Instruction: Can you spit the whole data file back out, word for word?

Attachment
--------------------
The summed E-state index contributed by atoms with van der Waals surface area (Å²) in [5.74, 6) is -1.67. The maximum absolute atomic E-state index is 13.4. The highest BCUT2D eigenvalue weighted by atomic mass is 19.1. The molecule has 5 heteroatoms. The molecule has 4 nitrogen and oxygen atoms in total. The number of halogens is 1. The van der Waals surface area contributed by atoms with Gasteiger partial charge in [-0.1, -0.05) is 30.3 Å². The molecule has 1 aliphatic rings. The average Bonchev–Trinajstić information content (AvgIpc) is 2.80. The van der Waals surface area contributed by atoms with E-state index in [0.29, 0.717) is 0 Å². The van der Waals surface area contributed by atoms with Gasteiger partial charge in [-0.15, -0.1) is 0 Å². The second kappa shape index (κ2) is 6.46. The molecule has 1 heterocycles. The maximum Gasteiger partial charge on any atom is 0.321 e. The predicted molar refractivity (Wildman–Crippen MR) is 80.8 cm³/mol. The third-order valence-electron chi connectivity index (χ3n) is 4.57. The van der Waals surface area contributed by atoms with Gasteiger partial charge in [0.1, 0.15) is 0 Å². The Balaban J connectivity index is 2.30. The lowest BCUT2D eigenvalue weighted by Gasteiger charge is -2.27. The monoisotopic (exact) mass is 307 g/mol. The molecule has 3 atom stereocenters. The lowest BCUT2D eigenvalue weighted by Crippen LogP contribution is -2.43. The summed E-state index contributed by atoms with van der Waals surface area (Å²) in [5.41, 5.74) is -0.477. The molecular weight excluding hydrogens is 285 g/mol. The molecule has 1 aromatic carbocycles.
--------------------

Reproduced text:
The summed E-state index contributed by atoms with van der Waals surface area (Å²) in [5.74, 6) is -1.67. The maximum absolute atomic E-state index is 13.4. The highest BCUT2D eigenvalue weighted by atomic mass is 19.1. The molecule has 5 heteroatoms. The molecule has 4 nitrogen and oxygen atoms in total. The number of halogens is 1. The van der Waals surface area contributed by atoms with Gasteiger partial charge in [-0.1, -0.05) is 30.3 Å². The molecule has 1 aliphatic rings. The average Bonchev–Trinajstić information content (AvgIpc) is 2.80. The van der Waals surface area contributed by atoms with E-state index in [0.29, 0.717) is 0 Å². The van der Waals surface area contributed by atoms with Gasteiger partial charge in [-0.15, -0.1) is 0 Å². The second kappa shape index (κ2) is 6.46. The molecule has 1 heterocycles. The maximum Gasteiger partial charge on any atom is 0.321 e. The predicted molar refractivity (Wildman–Crippen MR) is 80.8 cm³/mol. The third-order valence-electron chi connectivity index (χ3n) is 4.57. The van der Waals surface area contributed by atoms with Gasteiger partial charge in [0.1, 0.15) is 0 Å². The Balaban J connectivity index is 2.30. The lowest BCUT2D eigenvalue weighted by Gasteiger charge is -2.27. The monoisotopic (exact) mass is 307 g/mol. The molecule has 3 atom stereocenters. The lowest BCUT2D eigenvalue weighted by Crippen LogP contribution is -2.43. The summed E-state index contributed by atoms with van der Waals surface area (Å²) in [5.41, 5.74) is -0.477. The molecular weight excluding hydrogens is 285 g/mol. The molecule has 1 aromatic carbocycles.